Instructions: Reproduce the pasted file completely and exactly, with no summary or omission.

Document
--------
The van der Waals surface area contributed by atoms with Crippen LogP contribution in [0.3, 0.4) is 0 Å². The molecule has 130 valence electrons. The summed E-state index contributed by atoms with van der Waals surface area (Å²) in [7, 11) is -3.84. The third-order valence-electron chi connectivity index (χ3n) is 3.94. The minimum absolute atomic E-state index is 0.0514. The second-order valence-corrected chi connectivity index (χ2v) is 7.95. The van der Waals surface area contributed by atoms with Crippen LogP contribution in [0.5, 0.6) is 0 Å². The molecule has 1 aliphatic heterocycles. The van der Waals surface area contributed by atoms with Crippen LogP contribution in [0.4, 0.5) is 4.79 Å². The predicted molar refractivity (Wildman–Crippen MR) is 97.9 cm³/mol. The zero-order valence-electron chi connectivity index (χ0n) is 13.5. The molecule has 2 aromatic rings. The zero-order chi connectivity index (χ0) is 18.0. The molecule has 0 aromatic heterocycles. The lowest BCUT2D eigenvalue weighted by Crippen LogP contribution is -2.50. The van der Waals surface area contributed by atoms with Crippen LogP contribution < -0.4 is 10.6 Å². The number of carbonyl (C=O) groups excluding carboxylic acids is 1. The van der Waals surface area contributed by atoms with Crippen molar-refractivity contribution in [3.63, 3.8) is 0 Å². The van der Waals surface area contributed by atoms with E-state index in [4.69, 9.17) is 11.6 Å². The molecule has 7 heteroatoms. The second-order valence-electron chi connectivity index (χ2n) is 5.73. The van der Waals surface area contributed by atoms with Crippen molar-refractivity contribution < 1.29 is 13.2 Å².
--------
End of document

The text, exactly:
The van der Waals surface area contributed by atoms with Crippen LogP contribution in [0.3, 0.4) is 0 Å². The molecule has 130 valence electrons. The summed E-state index contributed by atoms with van der Waals surface area (Å²) in [7, 11) is -3.84. The third-order valence-electron chi connectivity index (χ3n) is 3.94. The minimum absolute atomic E-state index is 0.0514. The second-order valence-corrected chi connectivity index (χ2v) is 7.95. The van der Waals surface area contributed by atoms with Crippen LogP contribution in [0.5, 0.6) is 0 Å². The molecule has 1 aliphatic heterocycles. The van der Waals surface area contributed by atoms with Crippen LogP contribution in [0.4, 0.5) is 4.79 Å². The predicted molar refractivity (Wildman–Crippen MR) is 97.9 cm³/mol. The zero-order valence-electron chi connectivity index (χ0n) is 13.5. The molecule has 2 aromatic rings. The zero-order chi connectivity index (χ0) is 18.0. The molecule has 0 aromatic heterocycles. The lowest BCUT2D eigenvalue weighted by Crippen LogP contribution is -2.50. The van der Waals surface area contributed by atoms with Crippen LogP contribution < -0.4 is 10.6 Å². The number of carbonyl (C=O) groups excluding carboxylic acids is 1. The van der Waals surface area contributed by atoms with Crippen molar-refractivity contribution in [3.63, 3.8) is 0 Å². The van der Waals surface area contributed by atoms with E-state index in [4.69, 9.17) is 11.6 Å². The molecule has 7 heteroatoms. The second-order valence-electron chi connectivity index (χ2n) is 5.73. The van der Waals surface area contributed by atoms with Crippen molar-refractivity contribution < 1.29 is 13.2 Å².